If you’ve been using PGP or S/MIME to securely send and receive sensitive emails, you’ll want to stop using them right away, as a group of European researchers have found vulnerabilities in both standards.
The security flaws that have been discovered could potentially leak the contents of the encrypted messages you send and receive via email when signed with PGP or S/MIME encryption methods.
We'll publish critical vulnerabilities in PGP/GPG and S/MIME email encryption on 2018-05-15 07:00 UTC. They might reveal the plaintext of encrypted emails, including encrypted emails sent in the past. #efail 1/4
— Sebastian Schinzel (@seecurity) May 14, 2018
“75% of European digital ecosystem is present at #TNW2018”
Are you doing business in Amsterdam in May?
The warning comes from a group of security researchers in Europe, from Münster University, Ruhr-University, and KU Leuven University, and its members have previously revealed the Drown attack that affected some 11 million HTTPS sites back in 2016.
The group will publish a research paper detailing the vulnerability on Tuesday; it notes that there’s no fix just yet, and that you’ll want to disable PGP plugins in your email client of choice until we have more information.
Your best bet for secure communication at this point would likely be an encrypted messaging app like Signal.
Update (11:42 AM CET): Werner Koch, the founder of the GNU Privacy Guard (an implementation of the OpenPGP standard), noted in a user group email chain that HTML emails may not be entirely secure for PGP and S/MIME email clients at this point (as opposed to the encryption standards themselves), and that there isn’t yet a fix for the vulnerability with messages with certain kinds of attachments with S/MIME clients just now.
Robert Hansen, who works on the popular Enigmail plugin for Thunderbird which allows for reading and sending OpenPGP-signed emails, recommends updating the app to stay secure:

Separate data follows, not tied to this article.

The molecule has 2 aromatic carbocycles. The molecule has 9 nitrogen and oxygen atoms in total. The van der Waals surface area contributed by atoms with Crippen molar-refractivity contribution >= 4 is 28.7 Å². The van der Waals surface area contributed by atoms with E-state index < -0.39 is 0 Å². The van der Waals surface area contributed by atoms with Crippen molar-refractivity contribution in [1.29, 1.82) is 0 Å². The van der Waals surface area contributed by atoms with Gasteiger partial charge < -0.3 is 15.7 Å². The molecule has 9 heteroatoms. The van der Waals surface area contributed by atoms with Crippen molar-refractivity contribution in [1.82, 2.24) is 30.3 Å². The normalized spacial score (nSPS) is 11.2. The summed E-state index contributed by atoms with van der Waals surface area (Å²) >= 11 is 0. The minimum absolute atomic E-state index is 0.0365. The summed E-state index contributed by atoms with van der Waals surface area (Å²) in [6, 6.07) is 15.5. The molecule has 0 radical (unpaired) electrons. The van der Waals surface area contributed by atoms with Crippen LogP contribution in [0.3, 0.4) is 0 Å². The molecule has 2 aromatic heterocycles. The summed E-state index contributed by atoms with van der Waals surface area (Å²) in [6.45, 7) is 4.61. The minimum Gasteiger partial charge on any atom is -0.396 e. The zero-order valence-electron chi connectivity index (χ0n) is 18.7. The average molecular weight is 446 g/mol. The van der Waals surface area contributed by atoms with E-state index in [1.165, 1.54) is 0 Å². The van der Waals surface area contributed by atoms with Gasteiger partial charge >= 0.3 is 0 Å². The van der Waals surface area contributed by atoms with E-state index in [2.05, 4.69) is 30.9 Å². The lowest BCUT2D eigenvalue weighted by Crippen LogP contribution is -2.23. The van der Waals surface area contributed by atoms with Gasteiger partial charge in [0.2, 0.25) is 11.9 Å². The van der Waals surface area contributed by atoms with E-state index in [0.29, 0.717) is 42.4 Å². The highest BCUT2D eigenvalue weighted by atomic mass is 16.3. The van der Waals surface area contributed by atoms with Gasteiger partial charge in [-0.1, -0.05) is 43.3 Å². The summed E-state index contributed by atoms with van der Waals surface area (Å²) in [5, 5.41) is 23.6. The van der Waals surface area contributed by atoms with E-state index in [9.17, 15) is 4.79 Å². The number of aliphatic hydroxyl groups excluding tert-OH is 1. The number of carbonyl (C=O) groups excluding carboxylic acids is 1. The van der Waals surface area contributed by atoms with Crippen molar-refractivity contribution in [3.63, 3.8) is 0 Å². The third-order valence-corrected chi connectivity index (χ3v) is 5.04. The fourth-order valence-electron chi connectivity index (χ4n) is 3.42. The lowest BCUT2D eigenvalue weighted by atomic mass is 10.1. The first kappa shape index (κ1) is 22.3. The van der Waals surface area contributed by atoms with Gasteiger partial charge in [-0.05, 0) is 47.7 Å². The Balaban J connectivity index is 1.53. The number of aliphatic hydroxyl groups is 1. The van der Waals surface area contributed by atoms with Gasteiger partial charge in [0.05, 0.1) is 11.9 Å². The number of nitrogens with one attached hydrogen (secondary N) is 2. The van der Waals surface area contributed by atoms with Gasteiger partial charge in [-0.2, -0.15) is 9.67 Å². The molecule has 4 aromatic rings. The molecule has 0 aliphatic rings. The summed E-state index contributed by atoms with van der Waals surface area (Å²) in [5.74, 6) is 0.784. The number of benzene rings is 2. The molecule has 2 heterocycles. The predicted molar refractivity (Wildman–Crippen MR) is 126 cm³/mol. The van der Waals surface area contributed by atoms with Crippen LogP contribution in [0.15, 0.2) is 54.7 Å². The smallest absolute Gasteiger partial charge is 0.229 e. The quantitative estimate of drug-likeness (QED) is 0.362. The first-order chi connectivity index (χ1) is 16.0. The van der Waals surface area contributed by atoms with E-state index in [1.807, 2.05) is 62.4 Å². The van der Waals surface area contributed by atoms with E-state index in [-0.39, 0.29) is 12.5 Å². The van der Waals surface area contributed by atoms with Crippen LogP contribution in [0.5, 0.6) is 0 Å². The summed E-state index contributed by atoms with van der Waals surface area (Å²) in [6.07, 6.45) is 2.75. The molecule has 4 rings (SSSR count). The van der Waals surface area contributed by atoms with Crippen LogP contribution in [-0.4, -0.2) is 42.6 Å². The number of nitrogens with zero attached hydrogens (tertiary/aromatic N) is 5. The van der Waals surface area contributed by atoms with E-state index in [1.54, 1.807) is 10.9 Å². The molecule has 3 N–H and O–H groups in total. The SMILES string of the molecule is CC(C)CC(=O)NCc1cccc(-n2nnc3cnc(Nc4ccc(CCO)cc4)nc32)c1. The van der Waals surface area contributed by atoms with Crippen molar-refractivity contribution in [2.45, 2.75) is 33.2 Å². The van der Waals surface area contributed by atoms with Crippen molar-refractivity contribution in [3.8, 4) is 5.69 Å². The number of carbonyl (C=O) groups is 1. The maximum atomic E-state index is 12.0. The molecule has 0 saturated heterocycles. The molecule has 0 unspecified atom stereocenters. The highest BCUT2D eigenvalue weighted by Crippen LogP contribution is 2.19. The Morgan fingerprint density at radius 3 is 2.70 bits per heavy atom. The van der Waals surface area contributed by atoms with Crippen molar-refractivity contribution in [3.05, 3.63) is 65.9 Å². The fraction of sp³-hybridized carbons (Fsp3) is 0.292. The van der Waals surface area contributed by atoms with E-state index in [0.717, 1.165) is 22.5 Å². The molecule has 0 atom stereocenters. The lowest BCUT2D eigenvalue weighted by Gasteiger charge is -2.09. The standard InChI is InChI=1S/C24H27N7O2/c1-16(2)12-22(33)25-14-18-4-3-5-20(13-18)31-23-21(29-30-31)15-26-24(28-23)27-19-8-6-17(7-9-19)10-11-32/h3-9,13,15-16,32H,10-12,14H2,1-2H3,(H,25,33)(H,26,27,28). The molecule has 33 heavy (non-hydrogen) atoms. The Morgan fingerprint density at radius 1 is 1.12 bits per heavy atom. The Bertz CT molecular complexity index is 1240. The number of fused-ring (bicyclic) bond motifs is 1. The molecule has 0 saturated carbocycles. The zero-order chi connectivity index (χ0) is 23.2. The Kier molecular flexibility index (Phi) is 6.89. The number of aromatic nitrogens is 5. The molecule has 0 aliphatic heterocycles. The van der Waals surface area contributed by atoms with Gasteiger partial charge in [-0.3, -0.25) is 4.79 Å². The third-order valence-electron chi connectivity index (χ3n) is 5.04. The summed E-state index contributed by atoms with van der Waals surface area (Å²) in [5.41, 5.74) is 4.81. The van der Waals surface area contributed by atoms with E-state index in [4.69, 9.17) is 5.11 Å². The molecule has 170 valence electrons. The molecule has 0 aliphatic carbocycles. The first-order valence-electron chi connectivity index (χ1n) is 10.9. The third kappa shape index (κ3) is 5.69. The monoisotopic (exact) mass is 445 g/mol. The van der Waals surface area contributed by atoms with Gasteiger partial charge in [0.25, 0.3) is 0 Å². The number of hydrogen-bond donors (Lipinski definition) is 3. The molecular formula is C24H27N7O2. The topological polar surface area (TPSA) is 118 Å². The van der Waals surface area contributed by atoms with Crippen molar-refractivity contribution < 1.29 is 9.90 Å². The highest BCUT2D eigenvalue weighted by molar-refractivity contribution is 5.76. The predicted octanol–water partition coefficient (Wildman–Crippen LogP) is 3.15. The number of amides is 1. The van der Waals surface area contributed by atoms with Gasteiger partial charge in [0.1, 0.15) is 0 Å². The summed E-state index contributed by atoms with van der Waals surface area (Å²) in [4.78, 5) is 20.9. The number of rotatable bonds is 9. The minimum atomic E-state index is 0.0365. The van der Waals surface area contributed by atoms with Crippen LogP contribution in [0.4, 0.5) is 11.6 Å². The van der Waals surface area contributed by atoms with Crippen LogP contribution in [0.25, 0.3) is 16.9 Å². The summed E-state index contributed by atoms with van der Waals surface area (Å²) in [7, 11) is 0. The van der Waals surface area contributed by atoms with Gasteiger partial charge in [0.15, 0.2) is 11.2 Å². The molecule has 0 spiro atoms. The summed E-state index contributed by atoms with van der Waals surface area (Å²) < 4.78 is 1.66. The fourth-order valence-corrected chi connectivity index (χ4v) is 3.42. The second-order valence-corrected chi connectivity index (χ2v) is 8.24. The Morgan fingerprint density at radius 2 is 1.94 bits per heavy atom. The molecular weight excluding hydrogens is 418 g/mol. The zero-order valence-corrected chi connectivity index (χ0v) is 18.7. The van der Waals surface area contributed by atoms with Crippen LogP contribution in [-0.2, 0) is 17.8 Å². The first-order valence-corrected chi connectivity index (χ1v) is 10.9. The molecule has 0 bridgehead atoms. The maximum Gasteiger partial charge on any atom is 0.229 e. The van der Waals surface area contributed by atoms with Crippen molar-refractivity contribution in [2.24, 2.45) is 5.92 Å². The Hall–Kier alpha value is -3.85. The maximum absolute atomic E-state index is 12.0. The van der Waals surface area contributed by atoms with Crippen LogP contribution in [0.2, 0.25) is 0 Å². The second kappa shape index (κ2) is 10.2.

Speaking for Enigmail: don't believe the hype. Don't panic. Make sure you're running the latest version of Enigmail. Yes, we have seen the paper. Out of deference to the paper authors, we will forego further comment until publication. https://t.co/I5crWs8fYI
— Robert J. Hansen (@robertjhansen) May 14, 2018
Update 2 (12:43PM CET): The researchers have published their findings early over on this site, along with their paper (PDF). They explain that the EFAIL attacks “break PGP and S/MIME email encryption by coercing clients into sending the full plaintext of the emails to the attacker.” That sounds serious, but it’s worth noting that the malicious actor needs to have access to your S/MIME or PGP encrypted emails to carry out the attack.
That means that a specifically targeted user could be affected, but it’s not a security flaw that will see users’ emails leaked in the wild because of a broken protocol. We’ve altered our title now to more accurately reflect the level of concern surrounding this issue.
The researchers note that, at present, you’ll want to remove your PGP and S/MIME private keys from your email client, and decrypt incoming encrypted emails by copying and pasting the ciphertext into a separate app to decrypt and read your messages; this prevents your email client from transmitting the plaintext contents of your encrypted messages back to the attacker. Additionally, disabling HTML rendering for incoming email messages should also help protect you from unknowingly sending this information from your email client.
Ideally, email client developers should release patches for their software to prevent this vulnerability from being exploited, and those who maintain the PGP and S/MIME standard should update them and lock out malicious actors.